Four Things You Won't Hear During Orientation

The Unwritten Role Description

When it comes to increasing your payoff for all you invest in work, many companies spell out to their employees the official formula for advancement within the organization. A career path document, sometimes presented as a chart or table, is basically a document that says, “If you have met the following conditions by the time we review your performance, you will advance to the next level with increased compensation and responsibilities.” Do A, B, and C, and in return we will entrust you with responsibilities D, E, and F, for which you will receive $X in additional income. When you read the document early in your first real job, it seems so comfortingly…algorithmic. You don’t need to solve for x, because they’ve already told you the answer.

I remember looking at the career roadmap chart for research analysts during orientation on Day 1 of my first job out of college. After reading the flow chart that told you what you needed to do to reach each stage, I was already thinking about how quickly I could make my first promotion and what came after that. I think a lot of people experience this. But before you get carried away, there are a few things you should understand that you almost certainly won’t hear when your career path and performance review criteria are first explained to you:

  1. It is impossible to distill the entirety of your job’s demands into a checklist on a page.
  2. Whatever else happens, your professional advancement still occurs when those more senior to you decide it will.
  3. Despite all of objective criteria laid out for you, some percentage of your evaluation is still subjective.
  4. The exact performance review criteria matter less for advancement than whether you make the organization more successful and make managers comfortable trusting you with more responsibility.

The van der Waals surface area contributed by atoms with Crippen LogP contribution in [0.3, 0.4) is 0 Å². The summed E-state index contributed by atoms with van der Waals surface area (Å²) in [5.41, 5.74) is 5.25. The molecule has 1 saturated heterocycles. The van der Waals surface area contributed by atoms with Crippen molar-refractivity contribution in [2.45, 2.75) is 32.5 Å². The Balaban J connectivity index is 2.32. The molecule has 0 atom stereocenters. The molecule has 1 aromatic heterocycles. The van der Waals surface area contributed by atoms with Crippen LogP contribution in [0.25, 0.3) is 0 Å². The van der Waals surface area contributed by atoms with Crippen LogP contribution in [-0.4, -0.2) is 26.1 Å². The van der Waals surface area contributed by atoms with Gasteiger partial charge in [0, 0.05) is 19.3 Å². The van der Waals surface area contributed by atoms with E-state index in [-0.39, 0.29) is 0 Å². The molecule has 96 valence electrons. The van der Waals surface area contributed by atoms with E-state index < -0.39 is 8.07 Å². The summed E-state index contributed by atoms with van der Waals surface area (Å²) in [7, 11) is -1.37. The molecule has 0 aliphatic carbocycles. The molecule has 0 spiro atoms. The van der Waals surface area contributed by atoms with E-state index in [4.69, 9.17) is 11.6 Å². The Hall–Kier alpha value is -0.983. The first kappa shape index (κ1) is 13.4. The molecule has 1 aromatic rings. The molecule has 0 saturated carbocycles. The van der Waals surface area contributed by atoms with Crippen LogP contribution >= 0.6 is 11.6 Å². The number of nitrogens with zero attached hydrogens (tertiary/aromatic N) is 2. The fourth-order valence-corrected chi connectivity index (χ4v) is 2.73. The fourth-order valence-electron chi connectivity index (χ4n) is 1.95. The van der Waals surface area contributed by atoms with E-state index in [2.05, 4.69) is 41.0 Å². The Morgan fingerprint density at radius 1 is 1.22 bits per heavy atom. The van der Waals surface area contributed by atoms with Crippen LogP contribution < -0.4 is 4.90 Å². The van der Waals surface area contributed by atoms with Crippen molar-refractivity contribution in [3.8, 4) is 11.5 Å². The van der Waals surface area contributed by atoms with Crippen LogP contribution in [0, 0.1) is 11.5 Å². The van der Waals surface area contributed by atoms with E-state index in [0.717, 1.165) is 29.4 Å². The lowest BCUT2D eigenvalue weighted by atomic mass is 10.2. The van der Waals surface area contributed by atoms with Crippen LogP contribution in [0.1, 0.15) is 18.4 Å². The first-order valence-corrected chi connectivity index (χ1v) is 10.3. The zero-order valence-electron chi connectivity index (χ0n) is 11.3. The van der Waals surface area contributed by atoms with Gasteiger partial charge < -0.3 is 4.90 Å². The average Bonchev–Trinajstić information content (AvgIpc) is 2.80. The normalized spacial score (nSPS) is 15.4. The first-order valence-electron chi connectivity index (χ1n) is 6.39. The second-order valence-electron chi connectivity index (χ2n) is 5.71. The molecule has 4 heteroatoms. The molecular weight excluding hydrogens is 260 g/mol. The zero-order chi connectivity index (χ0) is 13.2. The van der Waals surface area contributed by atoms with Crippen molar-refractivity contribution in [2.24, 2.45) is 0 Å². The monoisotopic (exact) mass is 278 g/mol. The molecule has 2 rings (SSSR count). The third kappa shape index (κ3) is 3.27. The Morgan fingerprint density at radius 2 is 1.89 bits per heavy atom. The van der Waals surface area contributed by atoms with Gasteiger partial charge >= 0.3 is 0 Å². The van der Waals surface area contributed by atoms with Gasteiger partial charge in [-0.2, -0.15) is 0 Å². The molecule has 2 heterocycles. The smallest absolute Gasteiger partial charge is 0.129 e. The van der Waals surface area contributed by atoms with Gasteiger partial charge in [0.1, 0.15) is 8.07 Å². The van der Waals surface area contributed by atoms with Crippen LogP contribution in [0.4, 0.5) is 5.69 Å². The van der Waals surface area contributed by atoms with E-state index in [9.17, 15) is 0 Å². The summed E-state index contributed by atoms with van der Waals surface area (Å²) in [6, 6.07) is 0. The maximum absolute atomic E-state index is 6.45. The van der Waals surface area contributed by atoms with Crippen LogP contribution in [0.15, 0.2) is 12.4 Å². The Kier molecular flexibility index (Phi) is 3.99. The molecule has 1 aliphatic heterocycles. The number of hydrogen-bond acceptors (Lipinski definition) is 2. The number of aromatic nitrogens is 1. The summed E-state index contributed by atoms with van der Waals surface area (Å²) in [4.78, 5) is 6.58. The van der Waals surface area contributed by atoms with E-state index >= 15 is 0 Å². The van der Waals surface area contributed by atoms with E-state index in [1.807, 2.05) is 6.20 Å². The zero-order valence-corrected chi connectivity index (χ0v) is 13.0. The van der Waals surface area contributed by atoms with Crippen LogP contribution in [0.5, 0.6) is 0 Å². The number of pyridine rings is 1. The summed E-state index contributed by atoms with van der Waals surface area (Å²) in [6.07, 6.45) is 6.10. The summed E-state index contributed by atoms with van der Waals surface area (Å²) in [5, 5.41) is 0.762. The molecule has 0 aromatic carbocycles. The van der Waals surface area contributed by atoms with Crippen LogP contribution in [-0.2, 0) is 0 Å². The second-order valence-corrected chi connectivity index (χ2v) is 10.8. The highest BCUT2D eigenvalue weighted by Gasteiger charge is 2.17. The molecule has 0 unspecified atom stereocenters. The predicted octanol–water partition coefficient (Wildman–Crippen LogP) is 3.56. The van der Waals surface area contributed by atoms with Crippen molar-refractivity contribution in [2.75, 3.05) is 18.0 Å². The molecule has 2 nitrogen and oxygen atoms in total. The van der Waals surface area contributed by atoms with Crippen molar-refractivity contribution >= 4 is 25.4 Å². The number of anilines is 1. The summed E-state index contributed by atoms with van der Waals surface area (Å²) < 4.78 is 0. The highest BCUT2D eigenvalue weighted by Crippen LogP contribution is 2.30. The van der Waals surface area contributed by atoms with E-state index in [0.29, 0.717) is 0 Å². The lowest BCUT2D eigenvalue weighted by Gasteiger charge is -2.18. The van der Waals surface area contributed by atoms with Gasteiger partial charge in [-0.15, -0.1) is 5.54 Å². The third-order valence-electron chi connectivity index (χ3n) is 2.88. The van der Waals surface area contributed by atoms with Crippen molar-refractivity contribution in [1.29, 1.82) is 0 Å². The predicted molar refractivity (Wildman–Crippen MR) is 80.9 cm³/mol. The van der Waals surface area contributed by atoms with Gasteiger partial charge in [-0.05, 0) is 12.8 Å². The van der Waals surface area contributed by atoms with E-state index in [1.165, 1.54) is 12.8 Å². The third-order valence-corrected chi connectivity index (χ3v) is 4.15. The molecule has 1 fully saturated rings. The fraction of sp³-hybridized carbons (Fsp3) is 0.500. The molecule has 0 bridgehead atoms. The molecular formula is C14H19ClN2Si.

I’d love to shake the hand of any manager who explains these realities to their new hires on day one. I think it would prompt people to think about their careers in a more realistic light from the beginning.

Some people feel uncomfortable when subjectivity is introduced into what otherwise seems like a predictable process for success. If you are such a person, try to remember that subjective is not the same as “unfair”. It simply reflects the reality that human judgment is inevitably involved in evaluating your performance. This is especially true when comparing your performance with others, because that simply has to involve subjectivity. Regardless of title or expectations, no two people do exactly the same job in the professional world. There are always some different circumstances or contexts to factor into a comparison that require people to make a judgment call. You and a peer may get different opportunities to demonstrate certain skills throughout the year because you worked on different projects, for example. That brings subjective judgment into the picture. On top of that, some of the things that have significant influence on the perception of your work quality, like your communication skills, are unavoidably subjective. All of this is actually good news for you: not only can you influence the subjective criteria as much as the objective ones, but the fact that most of your colleagues will fail to do this means opportunity for you.

Trust: They Key Ingredient to Rising Fast